I’ve met a few with this affliction. Those who step into office supply shops and suddenly flush with an excitement most reserve for the bedroom. Those who actually care very very much about which pen the write with, those who can debate lined over grid paper. Those who can quite happily drop $20 on a pack of pens from Japan because no one can quite make the ink flow smoothly like the Japanese.
I’ve shared these urges with the general public and am usually faced with a mix of disbelief and suggestions I see someone. But we all have our things that others find odd, like stamp collecting or being a Skunk enthusiast.
What brought this on was a visit to a local art supply shop. I didn’t need anything in particular but I went in anyway.
I caught myself with my hand on a Moleskine gridded reporters notebook. I didn’t actually need it, the first draft of this post is written in something almost exactly like it with three quarters of its pages free.
In this wide world there are many things that can corrupt the brain. There are people who snort stuff, drink stuff and take stuff. Then there are those who get their highs from new pens and paper.
Why do I have these raging notebook urges? What was wrong with my brain? Something that a few shared and the rest thought was insane.
I have always been this way. At age 4 mum only had to provide me with a packet of pencils and a new colouring book and I would sit there and fill the lot in. At 7 while my little brother got matchbox cars, I was quite happy with a set of unicorn shaped erasers. At 12 I made my own tiny envelopes and letter heads to send tiny letters to my tiny friends. And at 23 I’m reaching for a blank notebook I can barely afford and have no great need for.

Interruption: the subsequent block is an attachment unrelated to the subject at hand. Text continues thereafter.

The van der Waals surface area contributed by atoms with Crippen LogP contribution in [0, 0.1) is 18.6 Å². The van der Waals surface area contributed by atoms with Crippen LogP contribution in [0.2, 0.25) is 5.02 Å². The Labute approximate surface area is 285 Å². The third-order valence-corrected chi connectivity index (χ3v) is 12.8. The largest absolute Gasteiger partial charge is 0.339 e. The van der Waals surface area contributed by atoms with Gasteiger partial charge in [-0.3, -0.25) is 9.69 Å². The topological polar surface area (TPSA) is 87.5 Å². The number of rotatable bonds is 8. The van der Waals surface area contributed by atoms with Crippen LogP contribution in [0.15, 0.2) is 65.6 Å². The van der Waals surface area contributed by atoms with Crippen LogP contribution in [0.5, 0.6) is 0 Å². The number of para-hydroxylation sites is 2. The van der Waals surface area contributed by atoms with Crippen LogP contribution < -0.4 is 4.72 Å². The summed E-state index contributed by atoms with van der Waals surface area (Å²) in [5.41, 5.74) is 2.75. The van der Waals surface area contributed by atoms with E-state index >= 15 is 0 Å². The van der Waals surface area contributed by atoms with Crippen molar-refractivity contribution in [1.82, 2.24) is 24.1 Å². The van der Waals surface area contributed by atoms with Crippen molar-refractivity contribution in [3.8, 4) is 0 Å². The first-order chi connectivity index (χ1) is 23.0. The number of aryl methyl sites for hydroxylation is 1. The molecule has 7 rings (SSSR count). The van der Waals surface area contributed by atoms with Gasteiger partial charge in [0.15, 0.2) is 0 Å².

I think I, and those like me see something that others see in things like children, race cars and Ikea. We have experienced it, the magic of a design so comfortable on the paper it was created on, it may as well have always been that way. Or a piece so perfectly written that even your messy handwriting can’t detract from it and may even enhance it’s charm.
Its about potential. All those empty sheets of paper, all those unused pens full of virginal ink, all that potential to create something great.
We’ve felt the joy of those materials, those humble little pens, help us create something we feel is great. And that is a great joy, one that urges us into art stores, lifts our hands and compels us to reach for things we don’t need and can barely afford but in which we see so much potential.